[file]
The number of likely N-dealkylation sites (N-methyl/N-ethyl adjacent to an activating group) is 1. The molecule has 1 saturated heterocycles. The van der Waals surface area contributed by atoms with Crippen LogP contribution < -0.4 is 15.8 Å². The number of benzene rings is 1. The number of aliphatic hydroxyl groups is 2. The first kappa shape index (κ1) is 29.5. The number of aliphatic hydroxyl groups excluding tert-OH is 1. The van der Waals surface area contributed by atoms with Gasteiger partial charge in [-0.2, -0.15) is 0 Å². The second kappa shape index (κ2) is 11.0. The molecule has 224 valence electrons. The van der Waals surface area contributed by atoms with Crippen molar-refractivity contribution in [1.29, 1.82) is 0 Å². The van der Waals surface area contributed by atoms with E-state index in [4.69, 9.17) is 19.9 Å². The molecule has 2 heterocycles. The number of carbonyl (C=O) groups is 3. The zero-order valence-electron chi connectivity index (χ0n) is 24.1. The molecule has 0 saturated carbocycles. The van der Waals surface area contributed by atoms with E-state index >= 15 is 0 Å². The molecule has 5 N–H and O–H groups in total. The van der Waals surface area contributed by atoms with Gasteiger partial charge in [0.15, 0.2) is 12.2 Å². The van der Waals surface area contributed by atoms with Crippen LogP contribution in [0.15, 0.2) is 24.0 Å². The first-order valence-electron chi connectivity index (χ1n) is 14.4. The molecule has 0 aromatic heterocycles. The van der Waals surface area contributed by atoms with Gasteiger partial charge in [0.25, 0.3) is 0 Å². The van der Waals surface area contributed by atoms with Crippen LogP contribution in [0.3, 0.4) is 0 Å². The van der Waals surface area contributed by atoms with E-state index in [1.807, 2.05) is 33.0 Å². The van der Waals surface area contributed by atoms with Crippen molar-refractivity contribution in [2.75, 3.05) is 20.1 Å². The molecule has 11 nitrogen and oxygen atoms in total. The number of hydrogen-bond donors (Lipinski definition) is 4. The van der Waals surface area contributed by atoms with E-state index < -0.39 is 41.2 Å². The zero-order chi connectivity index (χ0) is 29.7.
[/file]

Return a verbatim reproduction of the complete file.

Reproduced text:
The number of likely N-dealkylation sites (N-methyl/N-ethyl adjacent to an activating group) is 1. The molecule has 1 saturated heterocycles. The van der Waals surface area contributed by atoms with Crippen LogP contribution < -0.4 is 15.8 Å². The number of benzene rings is 1. The number of aliphatic hydroxyl groups is 2. The first kappa shape index (κ1) is 29.5. The number of aliphatic hydroxyl groups excluding tert-OH is 1. The van der Waals surface area contributed by atoms with Gasteiger partial charge in [-0.2, -0.15) is 0 Å². The second kappa shape index (κ2) is 11.0. The molecule has 224 valence electrons. The van der Waals surface area contributed by atoms with Crippen molar-refractivity contribution in [1.29, 1.82) is 0 Å². The van der Waals surface area contributed by atoms with E-state index in [4.69, 9.17) is 19.9 Å². The molecule has 2 heterocycles. The number of carbonyl (C=O) groups is 3. The zero-order valence-electron chi connectivity index (χ0n) is 24.1. The molecule has 0 saturated carbocycles. The van der Waals surface area contributed by atoms with E-state index >= 15 is 0 Å². The molecule has 5 N–H and O–H groups in total. The van der Waals surface area contributed by atoms with Gasteiger partial charge in [0.15, 0.2) is 12.2 Å². The van der Waals surface area contributed by atoms with Crippen LogP contribution in [0.15, 0.2) is 24.0 Å². The first-order valence-electron chi connectivity index (χ1n) is 14.4. The molecule has 0 aromatic heterocycles. The van der Waals surface area contributed by atoms with Gasteiger partial charge in [0.25, 0.3) is 0 Å². The van der Waals surface area contributed by atoms with Crippen LogP contribution in [0.3, 0.4) is 0 Å². The van der Waals surface area contributed by atoms with E-state index in [1.807, 2.05) is 33.0 Å². The van der Waals surface area contributed by atoms with Crippen molar-refractivity contribution in [2.75, 3.05) is 20.1 Å². The molecule has 11 nitrogen and oxygen atoms in total. The number of hydrogen-bond donors (Lipinski definition) is 4. The van der Waals surface area contributed by atoms with E-state index < -0.39 is 41.2 Å². The zero-order chi connectivity index (χ0) is 29.7.